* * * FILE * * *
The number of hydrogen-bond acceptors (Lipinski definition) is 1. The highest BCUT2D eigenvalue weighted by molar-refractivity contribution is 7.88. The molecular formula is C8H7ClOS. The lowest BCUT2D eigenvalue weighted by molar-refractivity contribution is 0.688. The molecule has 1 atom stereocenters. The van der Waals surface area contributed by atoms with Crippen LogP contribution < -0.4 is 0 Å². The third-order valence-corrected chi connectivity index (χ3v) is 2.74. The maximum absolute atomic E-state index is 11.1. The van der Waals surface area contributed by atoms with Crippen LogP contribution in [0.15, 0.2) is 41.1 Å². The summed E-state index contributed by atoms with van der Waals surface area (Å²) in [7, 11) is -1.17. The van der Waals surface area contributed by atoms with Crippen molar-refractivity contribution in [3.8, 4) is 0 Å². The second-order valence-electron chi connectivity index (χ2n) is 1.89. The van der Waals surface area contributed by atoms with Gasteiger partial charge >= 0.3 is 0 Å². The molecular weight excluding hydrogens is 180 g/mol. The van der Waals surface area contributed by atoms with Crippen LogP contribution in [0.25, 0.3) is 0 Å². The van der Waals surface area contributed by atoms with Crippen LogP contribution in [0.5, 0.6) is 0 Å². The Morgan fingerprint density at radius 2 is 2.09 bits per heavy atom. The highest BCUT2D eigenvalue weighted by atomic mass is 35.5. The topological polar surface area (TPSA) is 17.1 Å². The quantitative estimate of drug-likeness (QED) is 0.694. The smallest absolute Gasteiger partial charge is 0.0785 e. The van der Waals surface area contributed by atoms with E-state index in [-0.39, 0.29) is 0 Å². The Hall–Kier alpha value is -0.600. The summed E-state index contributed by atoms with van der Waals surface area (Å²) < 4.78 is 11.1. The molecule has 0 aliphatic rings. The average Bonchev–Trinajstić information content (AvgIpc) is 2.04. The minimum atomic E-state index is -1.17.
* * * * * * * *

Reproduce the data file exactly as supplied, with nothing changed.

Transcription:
The number of hydrogen-bond acceptors (Lipinski definition) is 1. The highest BCUT2D eigenvalue weighted by molar-refractivity contribution is 7.88. The molecular formula is C8H7ClOS. The lowest BCUT2D eigenvalue weighted by molar-refractivity contribution is 0.688. The molecule has 1 atom stereocenters. The van der Waals surface area contributed by atoms with Crippen LogP contribution < -0.4 is 0 Å². The third-order valence-corrected chi connectivity index (χ3v) is 2.74. The maximum absolute atomic E-state index is 11.1. The van der Waals surface area contributed by atoms with Crippen LogP contribution in [0.15, 0.2) is 41.1 Å². The summed E-state index contributed by atoms with van der Waals surface area (Å²) in [7, 11) is -1.17. The van der Waals surface area contributed by atoms with Crippen molar-refractivity contribution in [3.8, 4) is 0 Å². The second-order valence-electron chi connectivity index (χ2n) is 1.89. The van der Waals surface area contributed by atoms with Gasteiger partial charge >= 0.3 is 0 Å². The molecular weight excluding hydrogens is 180 g/mol. The van der Waals surface area contributed by atoms with Crippen LogP contribution in [0.25, 0.3) is 0 Å². The van der Waals surface area contributed by atoms with Crippen LogP contribution in [0.5, 0.6) is 0 Å². The Morgan fingerprint density at radius 2 is 2.09 bits per heavy atom. The highest BCUT2D eigenvalue weighted by atomic mass is 35.5. The topological polar surface area (TPSA) is 17.1 Å². The quantitative estimate of drug-likeness (QED) is 0.694. The smallest absolute Gasteiger partial charge is 0.0785 e. The van der Waals surface area contributed by atoms with E-state index in [-0.39, 0.29) is 0 Å². The Hall–Kier alpha value is -0.600. The summed E-state index contributed by atoms with van der Waals surface area (Å²) < 4.78 is 11.1. The molecule has 0 aliphatic rings. The average Bonchev–Trinajstić information content (AvgIpc) is 2.04. The minimum atomic E-state index is -1.17.